Huli Terminology


Man or illness in man caused by menstrual pollution.

Agali Timbuni Homogo
Leading men (big-men) in a clan or phratry who have achieved their status through knowledge of lore, history, clans and individuals, the acquisition of great wealth, and the possession of fine oratory skills. They function as arbiters in clan disputes.


For no reason


Perfect. The name of the boy killed in a dindi gamu rite. See Bayebaye Myth.

A time of darkness caused by the dama and controlled by taboos and rituals wherein silt falls from the sky to either increase garden fertility and usher in an era of plenty or suffocate all forms of life and destroy the world.

Bi Mana
Sacred myths about the origins of dama, gamu, the world, and Huli life which are only chanted in the presence of men.

Bi Te
Folk stories and legends.


Breath or Life Force

A collective term that refers to ghosts, spirits, ancestral founders and deities.


A type of transformative power,  a life form which is sacrificed, often of its own will, to give the abundance of life to humans.

A paid ritual specialist who directs the bachelor cult.

A specially constructed house surrounded by a high fence wherein rituals are performed, and courting parties are held.

Dindi gamu

(Meaning earth spell). The major earth fertility ritual.


Dinini refers both to the souls of the living and the shades of the dead 1


The collective term for all the peoples of the Papuan Plateau, including Etoro, Onabasulu, Kaluli, Tsinali and Petamini

A supernatural power or force that is controlled, manipulated and even possessed by men and women through sets of words and actions designed to affect dama in such a way as to produce an effect on the environment, material objects, oneself and/or another person or persons.

A forested ritual sited centered around a sacred cave wherein fertility rites are performed.

A type of Huli dance wherein two male dancers with specific bodily ornamentation beat their drums as they silently dart back and forth over a six-foot area during fertility rituals.

Bachelor cult that initiates young men into the fullness of Huli manhood in sacred forests over a two-to-three-year period.


A water spirit, or a scruffy pauper


A poor person or pagan


A sacred site dedicated to the ancestor spirit Kebali, or the temple built on such a site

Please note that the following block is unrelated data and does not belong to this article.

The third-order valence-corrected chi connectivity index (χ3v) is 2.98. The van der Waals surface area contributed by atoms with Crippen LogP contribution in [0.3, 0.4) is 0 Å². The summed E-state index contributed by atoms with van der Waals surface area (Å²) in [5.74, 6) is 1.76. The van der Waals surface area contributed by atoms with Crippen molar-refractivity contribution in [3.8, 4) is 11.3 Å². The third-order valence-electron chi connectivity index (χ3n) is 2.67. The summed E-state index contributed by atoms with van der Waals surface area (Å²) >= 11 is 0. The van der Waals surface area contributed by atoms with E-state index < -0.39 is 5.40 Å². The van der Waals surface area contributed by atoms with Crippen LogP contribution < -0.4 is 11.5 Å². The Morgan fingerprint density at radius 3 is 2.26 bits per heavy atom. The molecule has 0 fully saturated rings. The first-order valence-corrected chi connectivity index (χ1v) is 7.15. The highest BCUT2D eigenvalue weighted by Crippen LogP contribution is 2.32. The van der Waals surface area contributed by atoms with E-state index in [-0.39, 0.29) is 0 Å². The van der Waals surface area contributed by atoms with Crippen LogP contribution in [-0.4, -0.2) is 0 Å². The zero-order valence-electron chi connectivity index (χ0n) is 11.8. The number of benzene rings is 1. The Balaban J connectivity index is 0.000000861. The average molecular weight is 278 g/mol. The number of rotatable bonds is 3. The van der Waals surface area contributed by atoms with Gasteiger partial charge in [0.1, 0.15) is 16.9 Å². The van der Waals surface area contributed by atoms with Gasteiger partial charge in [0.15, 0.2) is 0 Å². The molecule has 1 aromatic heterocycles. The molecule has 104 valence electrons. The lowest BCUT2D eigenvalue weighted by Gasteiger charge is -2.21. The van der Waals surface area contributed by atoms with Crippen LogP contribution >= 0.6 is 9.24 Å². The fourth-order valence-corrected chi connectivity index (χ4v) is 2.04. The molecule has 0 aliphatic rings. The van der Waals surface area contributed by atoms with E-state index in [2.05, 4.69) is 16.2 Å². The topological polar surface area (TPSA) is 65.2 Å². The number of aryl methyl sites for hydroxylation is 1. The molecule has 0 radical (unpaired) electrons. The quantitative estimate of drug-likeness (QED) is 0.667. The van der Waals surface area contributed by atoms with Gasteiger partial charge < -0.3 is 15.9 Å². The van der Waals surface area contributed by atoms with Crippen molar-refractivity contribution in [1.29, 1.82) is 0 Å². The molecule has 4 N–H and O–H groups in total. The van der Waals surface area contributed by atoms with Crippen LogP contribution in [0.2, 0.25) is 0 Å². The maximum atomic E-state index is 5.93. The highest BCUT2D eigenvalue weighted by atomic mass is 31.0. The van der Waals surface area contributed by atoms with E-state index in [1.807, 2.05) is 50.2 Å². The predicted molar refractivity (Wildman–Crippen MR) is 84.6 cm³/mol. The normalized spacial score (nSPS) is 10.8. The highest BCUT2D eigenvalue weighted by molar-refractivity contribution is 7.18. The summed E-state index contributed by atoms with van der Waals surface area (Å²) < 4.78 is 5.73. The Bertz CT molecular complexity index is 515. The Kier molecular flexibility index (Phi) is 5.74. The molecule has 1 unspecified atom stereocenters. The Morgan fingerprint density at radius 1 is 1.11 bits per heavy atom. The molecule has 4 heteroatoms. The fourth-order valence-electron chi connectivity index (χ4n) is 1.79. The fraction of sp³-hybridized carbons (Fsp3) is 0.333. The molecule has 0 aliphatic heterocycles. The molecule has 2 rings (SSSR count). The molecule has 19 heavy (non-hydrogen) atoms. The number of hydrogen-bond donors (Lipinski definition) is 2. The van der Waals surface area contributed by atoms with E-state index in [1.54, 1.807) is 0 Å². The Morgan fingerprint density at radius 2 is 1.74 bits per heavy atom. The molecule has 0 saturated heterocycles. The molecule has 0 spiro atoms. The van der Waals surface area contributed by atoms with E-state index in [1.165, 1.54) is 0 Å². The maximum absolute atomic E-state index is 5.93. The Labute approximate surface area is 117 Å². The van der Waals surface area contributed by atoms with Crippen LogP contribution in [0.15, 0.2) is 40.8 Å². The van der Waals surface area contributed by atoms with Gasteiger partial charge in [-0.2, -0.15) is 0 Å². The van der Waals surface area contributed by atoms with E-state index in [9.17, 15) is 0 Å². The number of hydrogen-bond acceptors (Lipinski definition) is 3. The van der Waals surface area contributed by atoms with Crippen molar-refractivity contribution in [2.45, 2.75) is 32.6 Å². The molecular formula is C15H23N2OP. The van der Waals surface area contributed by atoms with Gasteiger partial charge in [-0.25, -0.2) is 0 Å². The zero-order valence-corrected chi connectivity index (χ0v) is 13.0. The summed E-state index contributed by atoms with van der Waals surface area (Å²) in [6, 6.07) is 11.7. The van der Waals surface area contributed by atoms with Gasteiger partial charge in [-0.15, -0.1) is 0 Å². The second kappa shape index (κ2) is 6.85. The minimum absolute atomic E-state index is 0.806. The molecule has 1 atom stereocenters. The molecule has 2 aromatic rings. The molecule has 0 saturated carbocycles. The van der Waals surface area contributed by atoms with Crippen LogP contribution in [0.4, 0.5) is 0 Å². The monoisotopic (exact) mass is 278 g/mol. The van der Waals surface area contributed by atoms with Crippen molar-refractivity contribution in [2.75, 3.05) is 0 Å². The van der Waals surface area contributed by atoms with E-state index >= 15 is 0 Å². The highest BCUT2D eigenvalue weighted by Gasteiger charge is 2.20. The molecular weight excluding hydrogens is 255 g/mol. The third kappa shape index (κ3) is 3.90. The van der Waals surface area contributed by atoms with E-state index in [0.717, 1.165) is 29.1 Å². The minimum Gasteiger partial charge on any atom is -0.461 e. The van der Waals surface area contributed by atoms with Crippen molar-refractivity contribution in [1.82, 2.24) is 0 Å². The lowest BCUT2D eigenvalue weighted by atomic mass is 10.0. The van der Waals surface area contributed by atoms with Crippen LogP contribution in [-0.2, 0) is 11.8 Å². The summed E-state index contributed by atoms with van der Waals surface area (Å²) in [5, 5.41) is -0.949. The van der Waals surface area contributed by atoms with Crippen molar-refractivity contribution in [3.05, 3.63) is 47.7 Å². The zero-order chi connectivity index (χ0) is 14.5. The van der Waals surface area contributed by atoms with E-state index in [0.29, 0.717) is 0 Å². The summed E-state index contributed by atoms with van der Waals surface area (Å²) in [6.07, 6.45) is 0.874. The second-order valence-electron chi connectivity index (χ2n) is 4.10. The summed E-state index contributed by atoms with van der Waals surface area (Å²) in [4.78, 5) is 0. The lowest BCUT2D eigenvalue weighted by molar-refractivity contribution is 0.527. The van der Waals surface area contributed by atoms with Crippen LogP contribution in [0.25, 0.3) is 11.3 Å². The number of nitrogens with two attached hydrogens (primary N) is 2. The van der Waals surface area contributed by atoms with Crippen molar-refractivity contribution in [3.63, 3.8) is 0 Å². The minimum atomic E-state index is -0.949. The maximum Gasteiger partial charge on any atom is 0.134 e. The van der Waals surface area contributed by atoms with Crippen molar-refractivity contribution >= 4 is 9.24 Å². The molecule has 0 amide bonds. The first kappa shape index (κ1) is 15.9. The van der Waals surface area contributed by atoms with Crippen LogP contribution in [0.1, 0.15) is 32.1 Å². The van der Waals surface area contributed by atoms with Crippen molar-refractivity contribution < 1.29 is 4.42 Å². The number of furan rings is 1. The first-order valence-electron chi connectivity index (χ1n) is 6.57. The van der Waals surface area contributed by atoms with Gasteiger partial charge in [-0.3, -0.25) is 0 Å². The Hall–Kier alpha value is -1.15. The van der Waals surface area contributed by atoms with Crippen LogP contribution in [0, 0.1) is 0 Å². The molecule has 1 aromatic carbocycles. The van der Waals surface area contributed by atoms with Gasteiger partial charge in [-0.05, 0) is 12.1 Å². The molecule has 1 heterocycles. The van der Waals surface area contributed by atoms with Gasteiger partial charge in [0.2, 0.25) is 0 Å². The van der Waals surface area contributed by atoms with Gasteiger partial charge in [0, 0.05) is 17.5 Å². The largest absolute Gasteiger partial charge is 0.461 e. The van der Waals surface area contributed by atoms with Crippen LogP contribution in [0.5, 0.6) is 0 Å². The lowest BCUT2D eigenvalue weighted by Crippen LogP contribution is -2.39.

Can be used to refer to a single founding ancestor, or collectively to all the ancestors of the clan. The senior officiant in the kebanda ritual may also be known as Kebali. 2

A ritual specialist who conducts tege pulu rites under the direction of a uriali.

A type of Huli dance wherein two of more separate lines of male and female dancers silently perform a simple jumping step to the beat of drums carried by the male dancers.


Lore or knowledge of sacred myths

A ritual specialist well versed in lore and traditions who chants the ancient myths (bi mana).

A generic term for wigs made from human hair, bark rope, and plant burrs that are only worn by men. The manda hare is a black or red crescent shaped wig worn with the tips of the crescent pointing upwards on ceremonial occasions. The manda tene or everyday wig is an unpainted crescent shaped wig with the points of the wig pointing downwards.


A time of darkness when volcanic ash falls from the sky.

Pelagua or Bakua
A type of Hulli dance performed during fertility rites wherein men dressed in female attire rhythmically move in a circular pattern to the beat of their drums and accompanying chants.

Tayanda Bi
A ritual language akin to the Huli language that is spoken in sacred forests to confuse the dama.

Tege Pulu
A fertility and initiation rite composed of several ritual sequences which are performed over a seven-month period every five to ten years or when deemed necessary by a clan association.

A ritual specialist who, having completed services as a liduali at two or more tege pulu rites, directs the tege pulu rite.

  1. Stephen Frankel. The Huli response to illness. Cambridge University Press, Cambridge, 1986., p. 151. []
  2. Stephen Frankel. The Huli response to illness. Cambridge University Press, Cambridge, 1986., p. 150. []